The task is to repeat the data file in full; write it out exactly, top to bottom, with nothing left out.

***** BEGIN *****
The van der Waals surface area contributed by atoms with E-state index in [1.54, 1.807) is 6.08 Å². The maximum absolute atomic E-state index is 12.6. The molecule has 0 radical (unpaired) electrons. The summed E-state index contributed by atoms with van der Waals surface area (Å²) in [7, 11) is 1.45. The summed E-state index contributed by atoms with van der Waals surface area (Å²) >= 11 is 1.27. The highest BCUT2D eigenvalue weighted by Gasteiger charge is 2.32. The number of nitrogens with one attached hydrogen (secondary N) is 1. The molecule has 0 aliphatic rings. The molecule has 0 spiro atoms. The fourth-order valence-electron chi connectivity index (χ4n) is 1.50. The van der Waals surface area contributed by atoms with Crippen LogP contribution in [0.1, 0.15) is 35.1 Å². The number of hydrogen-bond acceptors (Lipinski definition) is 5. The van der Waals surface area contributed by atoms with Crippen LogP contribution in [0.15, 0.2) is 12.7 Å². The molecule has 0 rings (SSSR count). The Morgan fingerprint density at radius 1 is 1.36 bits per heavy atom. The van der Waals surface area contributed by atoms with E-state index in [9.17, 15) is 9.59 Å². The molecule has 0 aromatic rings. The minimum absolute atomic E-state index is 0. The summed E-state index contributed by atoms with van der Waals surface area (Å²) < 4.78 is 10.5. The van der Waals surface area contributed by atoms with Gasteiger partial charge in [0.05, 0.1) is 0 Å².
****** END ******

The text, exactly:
The van der Waals surface area contributed by atoms with E-state index in [1.54, 1.807) is 6.08 Å². The maximum absolute atomic E-state index is 12.6. The molecule has 0 radical (unpaired) electrons. The summed E-state index contributed by atoms with van der Waals surface area (Å²) in [7, 11) is 1.45. The summed E-state index contributed by atoms with van der Waals surface area (Å²) >= 11 is 1.27. The highest BCUT2D eigenvalue weighted by Gasteiger charge is 2.32. The number of nitrogens with one attached hydrogen (secondary N) is 1. The molecule has 0 aliphatic rings. The molecule has 0 spiro atoms. The fourth-order valence-electron chi connectivity index (χ4n) is 1.50. The van der Waals surface area contributed by atoms with Crippen LogP contribution in [0.1, 0.15) is 35.1 Å². The number of hydrogen-bond acceptors (Lipinski definition) is 5. The van der Waals surface area contributed by atoms with Crippen LogP contribution in [0.15, 0.2) is 12.7 Å². The molecule has 0 rings (SSSR count). The Morgan fingerprint density at radius 1 is 1.36 bits per heavy atom. The van der Waals surface area contributed by atoms with E-state index in [9.17, 15) is 9.59 Å². The molecule has 0 aromatic rings. The minimum absolute atomic E-state index is 0. The summed E-state index contributed by atoms with van der Waals surface area (Å²) < 4.78 is 10.5. The van der Waals surface area contributed by atoms with Gasteiger partial charge in [0.05, 0.1) is 0 Å².